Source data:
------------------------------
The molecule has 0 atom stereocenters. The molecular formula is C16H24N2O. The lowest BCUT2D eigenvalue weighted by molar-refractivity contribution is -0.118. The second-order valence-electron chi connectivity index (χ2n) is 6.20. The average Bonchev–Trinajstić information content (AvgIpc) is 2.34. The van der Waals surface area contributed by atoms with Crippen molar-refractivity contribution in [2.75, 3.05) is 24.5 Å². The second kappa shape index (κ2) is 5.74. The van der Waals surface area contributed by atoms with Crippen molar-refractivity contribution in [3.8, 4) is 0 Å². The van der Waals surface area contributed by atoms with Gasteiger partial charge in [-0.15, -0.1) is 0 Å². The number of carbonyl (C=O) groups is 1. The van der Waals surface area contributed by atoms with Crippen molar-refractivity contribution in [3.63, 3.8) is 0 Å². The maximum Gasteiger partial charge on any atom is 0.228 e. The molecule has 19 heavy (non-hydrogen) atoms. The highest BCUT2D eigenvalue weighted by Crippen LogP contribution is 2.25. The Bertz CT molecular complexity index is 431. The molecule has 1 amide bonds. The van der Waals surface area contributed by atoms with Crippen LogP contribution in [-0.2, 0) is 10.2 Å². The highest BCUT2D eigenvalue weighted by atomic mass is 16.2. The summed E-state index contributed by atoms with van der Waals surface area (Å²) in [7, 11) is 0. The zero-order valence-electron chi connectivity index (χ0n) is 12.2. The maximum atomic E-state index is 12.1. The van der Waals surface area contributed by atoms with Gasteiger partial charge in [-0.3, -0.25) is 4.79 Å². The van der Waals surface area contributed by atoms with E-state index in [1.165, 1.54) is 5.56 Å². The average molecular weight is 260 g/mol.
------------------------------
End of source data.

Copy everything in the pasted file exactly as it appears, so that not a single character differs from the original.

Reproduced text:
The molecule has 0 atom stereocenters. The molecular formula is C16H24N2O. The lowest BCUT2D eigenvalue weighted by molar-refractivity contribution is -0.118. The second-order valence-electron chi connectivity index (χ2n) is 6.20. The average Bonchev–Trinajstić information content (AvgIpc) is 2.34. The van der Waals surface area contributed by atoms with Crippen molar-refractivity contribution in [2.75, 3.05) is 24.5 Å². The second kappa shape index (κ2) is 5.74. The van der Waals surface area contributed by atoms with Crippen molar-refractivity contribution in [3.8, 4) is 0 Å². The van der Waals surface area contributed by atoms with Gasteiger partial charge in [-0.15, -0.1) is 0 Å². The number of carbonyl (C=O) groups is 1. The van der Waals surface area contributed by atoms with Crippen molar-refractivity contribution in [3.63, 3.8) is 0 Å². The maximum Gasteiger partial charge on any atom is 0.228 e. The molecule has 19 heavy (non-hydrogen) atoms. The highest BCUT2D eigenvalue weighted by Crippen LogP contribution is 2.25. The Bertz CT molecular complexity index is 431. The molecule has 1 amide bonds. The van der Waals surface area contributed by atoms with Crippen LogP contribution in [-0.2, 0) is 10.2 Å². The highest BCUT2D eigenvalue weighted by atomic mass is 16.2. The summed E-state index contributed by atoms with van der Waals surface area (Å²) in [7, 11) is 0. The zero-order valence-electron chi connectivity index (χ0n) is 12.2. The maximum atomic E-state index is 12.1. The van der Waals surface area contributed by atoms with Gasteiger partial charge in [-0.3, -0.25) is 4.79 Å². The van der Waals surface area contributed by atoms with E-state index in [1.165, 1.54) is 5.56 Å². The average molecular weight is 260 g/mol.